Rising from Ashes on Easter

(For the audio version of this blog, please visit: http://brothersinchristcmf.org/wp-content/uploads/2023/03/Mass-Blog-for-Easter-Sunday-2023.mp3)

This Easter Sunday Peter recalls that he and the other apostles witnessed all of their Master’s miracles—except for his final one: rising from the dead. This was the miracle Jesus said MUST happen. They just couldn’t imagine how. Seeing their Master’s empty tomb, they only knew by faith THAT it happened. As Peter tells us, they “ate and drank with him” after he accomplished this feat. Only then were their minds opened to fully absorb the Master’s mission—and theirs.

“He commissioned us to preach to the people and testify that he is the one appointed by God as judge of the living and the dead. To him all the prophets bear witness, that everyone who believes in him will receive forgiveness of sins through his name.” (Acts 10:34a, 37-43)

We modern-day disciples believe in Jesus because we were taught to recognize him by many names. In addition to Way, Truth and Life, John the apostle also describes Jesus as God’s Word made flesh dwelling among us. As we end another Lent, let’s remember how this season started. On Ash Wednesday we received the sign of the cross on our foreheads and were told, “Repent and believe in the Gospel.” That advice is a far cry from when the ashen cross was used to remind us that dust is our destiny. Nevertheless, today, in some parts of this world, believing in the gospel of Jesus is the quickest way to achieve that outcome.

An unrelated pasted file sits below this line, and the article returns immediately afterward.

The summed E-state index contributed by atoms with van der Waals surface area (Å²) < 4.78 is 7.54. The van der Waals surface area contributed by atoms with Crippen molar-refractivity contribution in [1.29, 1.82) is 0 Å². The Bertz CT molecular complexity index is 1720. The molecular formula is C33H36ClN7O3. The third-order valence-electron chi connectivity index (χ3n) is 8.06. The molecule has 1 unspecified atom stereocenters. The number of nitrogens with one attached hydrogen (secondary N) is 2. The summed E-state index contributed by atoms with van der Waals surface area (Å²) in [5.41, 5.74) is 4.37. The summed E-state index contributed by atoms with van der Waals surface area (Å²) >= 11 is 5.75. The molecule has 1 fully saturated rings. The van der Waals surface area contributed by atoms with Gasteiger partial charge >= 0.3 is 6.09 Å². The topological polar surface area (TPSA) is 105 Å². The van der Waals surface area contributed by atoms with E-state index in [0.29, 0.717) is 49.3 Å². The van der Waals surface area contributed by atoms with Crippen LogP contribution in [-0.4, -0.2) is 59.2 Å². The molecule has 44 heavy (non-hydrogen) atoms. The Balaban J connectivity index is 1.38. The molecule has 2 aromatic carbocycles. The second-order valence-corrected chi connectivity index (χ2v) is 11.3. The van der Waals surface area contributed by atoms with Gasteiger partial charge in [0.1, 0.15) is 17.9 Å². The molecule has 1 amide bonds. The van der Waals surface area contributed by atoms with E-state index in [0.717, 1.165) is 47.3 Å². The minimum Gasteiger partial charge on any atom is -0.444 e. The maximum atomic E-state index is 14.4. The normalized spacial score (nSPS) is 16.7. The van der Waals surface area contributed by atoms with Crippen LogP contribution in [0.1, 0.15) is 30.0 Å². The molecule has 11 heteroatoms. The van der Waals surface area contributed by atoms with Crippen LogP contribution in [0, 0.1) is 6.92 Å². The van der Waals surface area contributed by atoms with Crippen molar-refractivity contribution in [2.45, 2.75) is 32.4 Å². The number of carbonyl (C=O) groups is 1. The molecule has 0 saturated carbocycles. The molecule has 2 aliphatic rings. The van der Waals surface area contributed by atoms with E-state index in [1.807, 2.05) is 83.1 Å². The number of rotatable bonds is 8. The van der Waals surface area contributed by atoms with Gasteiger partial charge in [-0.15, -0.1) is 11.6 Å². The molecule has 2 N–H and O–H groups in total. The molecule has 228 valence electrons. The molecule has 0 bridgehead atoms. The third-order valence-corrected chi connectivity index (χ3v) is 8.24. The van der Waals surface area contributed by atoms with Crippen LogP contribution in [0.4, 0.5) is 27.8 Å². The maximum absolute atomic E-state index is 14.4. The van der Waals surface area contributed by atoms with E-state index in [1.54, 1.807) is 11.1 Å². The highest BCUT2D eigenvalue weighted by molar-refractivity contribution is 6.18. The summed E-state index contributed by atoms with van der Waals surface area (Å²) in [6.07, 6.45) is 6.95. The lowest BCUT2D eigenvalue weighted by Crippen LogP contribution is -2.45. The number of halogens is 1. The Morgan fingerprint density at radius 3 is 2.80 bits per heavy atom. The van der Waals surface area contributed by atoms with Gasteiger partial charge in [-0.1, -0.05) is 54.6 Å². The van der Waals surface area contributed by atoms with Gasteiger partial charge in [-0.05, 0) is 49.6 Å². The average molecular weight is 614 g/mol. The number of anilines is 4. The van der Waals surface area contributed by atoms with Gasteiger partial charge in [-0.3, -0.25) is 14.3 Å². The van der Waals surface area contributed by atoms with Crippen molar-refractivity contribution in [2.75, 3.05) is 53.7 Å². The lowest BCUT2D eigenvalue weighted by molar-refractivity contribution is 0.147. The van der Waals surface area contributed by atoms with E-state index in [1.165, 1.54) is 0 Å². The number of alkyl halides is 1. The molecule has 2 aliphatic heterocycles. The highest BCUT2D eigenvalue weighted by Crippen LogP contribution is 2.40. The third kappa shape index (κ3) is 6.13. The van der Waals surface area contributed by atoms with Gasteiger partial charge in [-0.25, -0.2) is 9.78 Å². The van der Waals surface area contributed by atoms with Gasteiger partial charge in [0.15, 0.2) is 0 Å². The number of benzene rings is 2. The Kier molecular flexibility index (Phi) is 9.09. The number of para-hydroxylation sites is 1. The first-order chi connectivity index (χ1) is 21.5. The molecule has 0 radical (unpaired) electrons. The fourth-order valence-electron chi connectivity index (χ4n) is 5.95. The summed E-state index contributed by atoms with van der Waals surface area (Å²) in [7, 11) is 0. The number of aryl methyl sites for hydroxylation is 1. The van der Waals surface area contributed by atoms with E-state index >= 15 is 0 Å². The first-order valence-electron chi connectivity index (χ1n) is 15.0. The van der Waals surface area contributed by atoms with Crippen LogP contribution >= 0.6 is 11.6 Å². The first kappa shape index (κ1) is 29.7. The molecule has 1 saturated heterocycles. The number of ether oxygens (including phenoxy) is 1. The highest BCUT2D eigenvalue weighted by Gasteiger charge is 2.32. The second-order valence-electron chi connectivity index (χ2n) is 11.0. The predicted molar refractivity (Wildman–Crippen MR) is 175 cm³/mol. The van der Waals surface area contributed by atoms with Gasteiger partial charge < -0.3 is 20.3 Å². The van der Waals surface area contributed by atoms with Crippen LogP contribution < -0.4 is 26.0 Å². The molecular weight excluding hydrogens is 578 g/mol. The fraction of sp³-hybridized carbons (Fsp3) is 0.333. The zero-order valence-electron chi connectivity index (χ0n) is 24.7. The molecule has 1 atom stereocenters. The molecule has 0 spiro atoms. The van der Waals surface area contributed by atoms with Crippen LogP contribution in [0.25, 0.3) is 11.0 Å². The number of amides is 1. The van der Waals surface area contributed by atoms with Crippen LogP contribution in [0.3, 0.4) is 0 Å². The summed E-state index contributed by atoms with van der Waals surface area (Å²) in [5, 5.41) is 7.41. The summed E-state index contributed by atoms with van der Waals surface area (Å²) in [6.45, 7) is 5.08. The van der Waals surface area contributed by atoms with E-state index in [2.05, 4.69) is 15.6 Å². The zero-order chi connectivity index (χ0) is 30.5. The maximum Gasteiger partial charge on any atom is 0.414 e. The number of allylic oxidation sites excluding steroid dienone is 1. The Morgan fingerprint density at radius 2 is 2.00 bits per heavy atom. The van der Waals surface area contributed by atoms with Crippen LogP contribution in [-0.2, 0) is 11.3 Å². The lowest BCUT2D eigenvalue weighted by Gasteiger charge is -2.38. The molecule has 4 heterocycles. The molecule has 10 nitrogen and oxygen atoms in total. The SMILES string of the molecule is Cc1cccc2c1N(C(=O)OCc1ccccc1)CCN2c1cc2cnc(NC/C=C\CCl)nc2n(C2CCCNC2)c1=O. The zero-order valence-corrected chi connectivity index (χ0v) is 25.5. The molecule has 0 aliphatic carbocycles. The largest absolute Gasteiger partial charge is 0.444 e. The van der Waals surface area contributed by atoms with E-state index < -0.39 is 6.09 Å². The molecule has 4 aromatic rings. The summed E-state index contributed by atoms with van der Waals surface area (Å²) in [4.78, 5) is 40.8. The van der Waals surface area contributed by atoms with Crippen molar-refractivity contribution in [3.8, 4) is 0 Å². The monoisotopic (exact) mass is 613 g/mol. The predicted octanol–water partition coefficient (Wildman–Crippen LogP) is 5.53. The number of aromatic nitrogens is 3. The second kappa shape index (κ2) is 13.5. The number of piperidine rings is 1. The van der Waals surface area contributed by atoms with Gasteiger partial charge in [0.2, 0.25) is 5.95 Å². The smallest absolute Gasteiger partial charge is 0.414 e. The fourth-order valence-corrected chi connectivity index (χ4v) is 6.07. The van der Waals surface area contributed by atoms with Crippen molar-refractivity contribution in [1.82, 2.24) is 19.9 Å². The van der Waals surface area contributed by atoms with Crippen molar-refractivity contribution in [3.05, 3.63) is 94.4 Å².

I remember this year’s Ash Wednesday well. Before my family got marked, I watched on TV at home a news program on which the anchor courageously wore HER ashes as she reported the horrors going on in the world. She reminded us that martyrs are still returning to dust for spreading God’s word this way.

Our church also marked Lent’s beginning by handing out a “Little Black Book” full of reflections for every day of Lent. One of them recalled how Jesuit Priest Rutilio Grande and Archbishop Oscar Romero were martyred for preaching the gospel in El Salvador in the 1970s. Heroes like these continue to be living links in the chain connecting us to the woman in Matthew’s gospel (26:9) who anointed Jesus’ head with expensive oil, in preparation for HIS martyrdom. She was criticized for wasting a precious commodity that could have been sold in support of the poor. But her courageous act is still among the gospel truths we continue to dare believing—and living for people of ALL faiths (and none) to see.

On Easter Sunday we celebrate our belief in:
–the WORD of God made flesh;
–being part of HIS life in THIS life.

When we think of HIM, we think of what is above, not of what is on earth. (Col 3:1-4)

As we vicariously visit the empty tomb with Peter and John this Sunday (Jn 20:1-9), let’s contemplate and become like the burial cloth that touched Jesus’ face—set apart from the shroud that covered his dead body. Today those who believe in him are called to be set apart from worldly bodily cares. Set apart also means holy. 1Peter 3:15 tells us to set apart (or sanctify) Christ as Lord in our hearts, and to “always be ready to give an explanation to anyone who asks you for a reason for your hope.”

Easter marks the resurrection of hope from the ashes of our fear.

–Tom Andel

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